/* !!! if you set shared folders in config file WebUI will be DISABLED !!!
   shared directories specified in config file
   override the folders previously added from WebUI.
*/
/*
  ,
  "shared_folders" :
  [
    {
//  use --generate-secret in command line to create new secret
      "secret" : "MY_SECRET_1",                   // * required field
      "dir" : "/home/user/bittorrent/sync_test", // * required field

//  use relay server when direct connection fails
      "use_relay_server" : true,
      "use_tracker" : true,
      "use_dht" : false,
      "search_lan" : true,
//  enable sync trash to store files deleted on remote devices
      "use_sync_trash" : true,
//  specify hosts to attempt connection without additional search
      "known_hosts" :
      [
        "192.168.1.2:44444"
      ]
    }
  ]
*/

// Advanced preferences can be added to config file.
// Info is available in BitTorrent Sync User Guide.

}

Create a startup script and open it with Nano

nano /etc/init.d/btsync

Add the following to the startup script, this has been adapted from Jack Minardi’s from here: http://jack.minardi.org/raspberry_pi/replace-dropbox-with-bittorrent-sync-and-a-raspberry-pi/, make sure you replace USERACCOUNT with the account you will be running the script from

#! /bin/sh
# /etc/init.d/btsync
#

# Carry out specific functions when asked to by the system
case "$1" in
start)
    /USERACCOUNT/.btsync/btsync --config /USERACCOUNT/.btsync/btsync.conf
    ;;
stop)
    killall btsync
    ;;
*)
    echo "Usage: /etc/init.d/btsync {start|stop}"
    exit 1
    ;;
esac

exit 0

Set the relevant permissions and add the init script

chmod 755 /etc/init.d/btsync
update-rc.d btsync defaults

Start BT Sync

service btsync start

You’ve now installed BT Sync and should be able to access it by browsing to your server’s IP address on port 8888 e.g. http://1.2.3.4:8888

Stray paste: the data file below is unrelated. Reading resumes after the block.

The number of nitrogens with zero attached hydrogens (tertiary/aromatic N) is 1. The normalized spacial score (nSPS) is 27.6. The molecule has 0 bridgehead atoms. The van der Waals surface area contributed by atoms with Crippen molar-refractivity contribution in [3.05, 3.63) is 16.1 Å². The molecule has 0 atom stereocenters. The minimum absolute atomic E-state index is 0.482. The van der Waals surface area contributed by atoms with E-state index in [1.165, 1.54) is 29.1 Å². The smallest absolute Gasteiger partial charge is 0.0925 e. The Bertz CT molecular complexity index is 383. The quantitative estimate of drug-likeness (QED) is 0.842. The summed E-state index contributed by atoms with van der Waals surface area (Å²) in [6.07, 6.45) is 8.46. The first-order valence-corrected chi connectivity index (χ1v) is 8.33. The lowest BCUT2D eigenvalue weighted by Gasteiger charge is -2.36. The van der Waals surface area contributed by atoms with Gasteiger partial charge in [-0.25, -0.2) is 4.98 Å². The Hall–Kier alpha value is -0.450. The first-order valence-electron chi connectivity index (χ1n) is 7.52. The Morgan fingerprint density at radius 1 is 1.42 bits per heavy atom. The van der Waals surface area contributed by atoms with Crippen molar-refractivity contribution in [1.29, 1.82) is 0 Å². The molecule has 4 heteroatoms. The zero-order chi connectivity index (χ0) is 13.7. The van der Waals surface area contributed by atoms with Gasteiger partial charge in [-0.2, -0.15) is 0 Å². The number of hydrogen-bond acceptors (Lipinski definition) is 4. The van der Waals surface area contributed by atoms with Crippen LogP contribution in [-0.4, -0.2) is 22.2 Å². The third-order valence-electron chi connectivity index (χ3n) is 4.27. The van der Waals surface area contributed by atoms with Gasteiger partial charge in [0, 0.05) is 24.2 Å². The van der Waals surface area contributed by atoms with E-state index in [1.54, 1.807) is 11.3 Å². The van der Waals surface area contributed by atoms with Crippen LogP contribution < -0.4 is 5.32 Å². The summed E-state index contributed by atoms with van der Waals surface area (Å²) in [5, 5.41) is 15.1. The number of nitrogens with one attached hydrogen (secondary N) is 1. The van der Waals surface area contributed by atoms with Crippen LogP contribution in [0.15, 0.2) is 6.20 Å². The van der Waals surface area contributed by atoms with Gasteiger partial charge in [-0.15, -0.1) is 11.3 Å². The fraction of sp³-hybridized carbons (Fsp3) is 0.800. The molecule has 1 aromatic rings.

Step Three:

Repeat Step Two on your other server(s)

Step Four:

Connect to BT Sync on one of your servers in your browser and click ‘Add Folder’

Click on the ‘Generate’ button for BT Sync to generate a secret and paste this secret to a text editor

Add the path to the box or click on the folders until you reach your desired conf folder

Click ‘Add’, this will index the directory and display it’s status to you on screen.

Step Five:

Connect to BT Sync on your other server(s) in your browser and click the ‘Add Folder’ button as you did before

Do NOT click ‘Generate’ this time but instead paste in the secret you generated on your first server

Select the folder that the config files reside in (as you did in step four)

Click ‘Add’, this will index the directory like it did before, but this time because you have another BT Sync instance with the same folder/secret combination they will start syncing with each other, you should be able to see the status on the screen.

Marty Strong (@martystronguk) is a casual blogger currently working at CloudFlare in London (www.cloudflare.com). He’s a big Formula 1 fan and loves travelling the world. You can visit his personal blog here: www.mjcs.co.uk